- The "pre-diabetes" stage, also called "Impaired Glucose Tolerance" (IGT). In this situation, insulin resistance is compensated by the pancreas by producing more and more insulin. The cells that have become insensitive will then still absorb enough glucose due to the increased amount of insulin. The glucose level is still within limits, but the insulin level is then considerably increased. This is the most common stage that is found in horses. With a higher supply of quickly digestible carbohydrates, there is sometimes too little insulin available, causing the sugar content to rise temporarily. The high insulin level ensures that when the glucose level falls, glucose is absorbed for too long: too much glucose is converted into fat while the glucose level assumes (too) low values. If the process of becoming less sensitive to insulin continues, it can eventually lead to the following stage:
- Despite the high production of insulin, it is no longer possible to keep the glucose level under control. In addition, the pancreas can become exhausted and the insulin level drops again. The blood sugar level rises to high values, while the cells can no longer absorb glucose and starve. At this stage the body will lose weight. Many horses never reach this stage, but when that happens, if no treatment is given, the animal will lose weight and develop more and more ailments that eventually lead to death.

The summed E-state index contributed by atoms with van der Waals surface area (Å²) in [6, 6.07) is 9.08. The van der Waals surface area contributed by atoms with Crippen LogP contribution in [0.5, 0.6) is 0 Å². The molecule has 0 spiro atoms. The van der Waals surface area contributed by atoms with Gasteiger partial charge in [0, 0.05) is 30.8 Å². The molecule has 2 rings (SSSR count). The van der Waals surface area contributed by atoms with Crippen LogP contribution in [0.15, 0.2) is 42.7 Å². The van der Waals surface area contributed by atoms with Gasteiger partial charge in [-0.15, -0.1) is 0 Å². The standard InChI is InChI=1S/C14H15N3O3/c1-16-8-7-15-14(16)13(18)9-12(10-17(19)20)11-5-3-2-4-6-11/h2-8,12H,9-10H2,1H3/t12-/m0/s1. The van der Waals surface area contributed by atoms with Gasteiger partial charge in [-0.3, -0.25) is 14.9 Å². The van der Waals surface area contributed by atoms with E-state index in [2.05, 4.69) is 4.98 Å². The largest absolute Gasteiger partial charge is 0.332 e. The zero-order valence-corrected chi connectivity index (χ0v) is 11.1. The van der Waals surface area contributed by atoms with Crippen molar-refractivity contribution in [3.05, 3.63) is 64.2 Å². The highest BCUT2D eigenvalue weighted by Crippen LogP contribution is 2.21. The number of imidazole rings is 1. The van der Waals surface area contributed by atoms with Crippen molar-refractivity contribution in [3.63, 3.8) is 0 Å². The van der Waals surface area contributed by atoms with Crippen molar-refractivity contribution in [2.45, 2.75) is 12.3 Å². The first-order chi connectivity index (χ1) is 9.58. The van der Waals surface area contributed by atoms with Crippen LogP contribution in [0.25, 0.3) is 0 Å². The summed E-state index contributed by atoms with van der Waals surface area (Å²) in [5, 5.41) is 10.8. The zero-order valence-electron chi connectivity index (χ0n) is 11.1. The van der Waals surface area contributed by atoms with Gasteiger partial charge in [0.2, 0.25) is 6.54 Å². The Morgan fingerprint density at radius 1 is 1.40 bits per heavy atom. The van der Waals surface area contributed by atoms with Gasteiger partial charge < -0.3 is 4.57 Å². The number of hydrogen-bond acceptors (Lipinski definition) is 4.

As mentioned above: In horses insulin resistance is common, mainly in the form called "Impaired Glucose Tolerance". The problem here is that the health complaints are vague and the cause is not recognized. The symptoms are treated as best as possible, but as long as the cause is not recognized, mopping with the tap remains open.
The symptoms of insulin resistance are diverse and partly depend on the individual involved. The symptoms can occur individually or together.
Robin is a pony that, despite all the good care, got laminated time and time again for no apparent cause. We therefore asked the vet to measure glucose and insulin levels. As a control, we subjected two of our own horses to exactly the same measurements. All horses were offered a normal amount of hay two hours in advance. We got the following values back from the vet: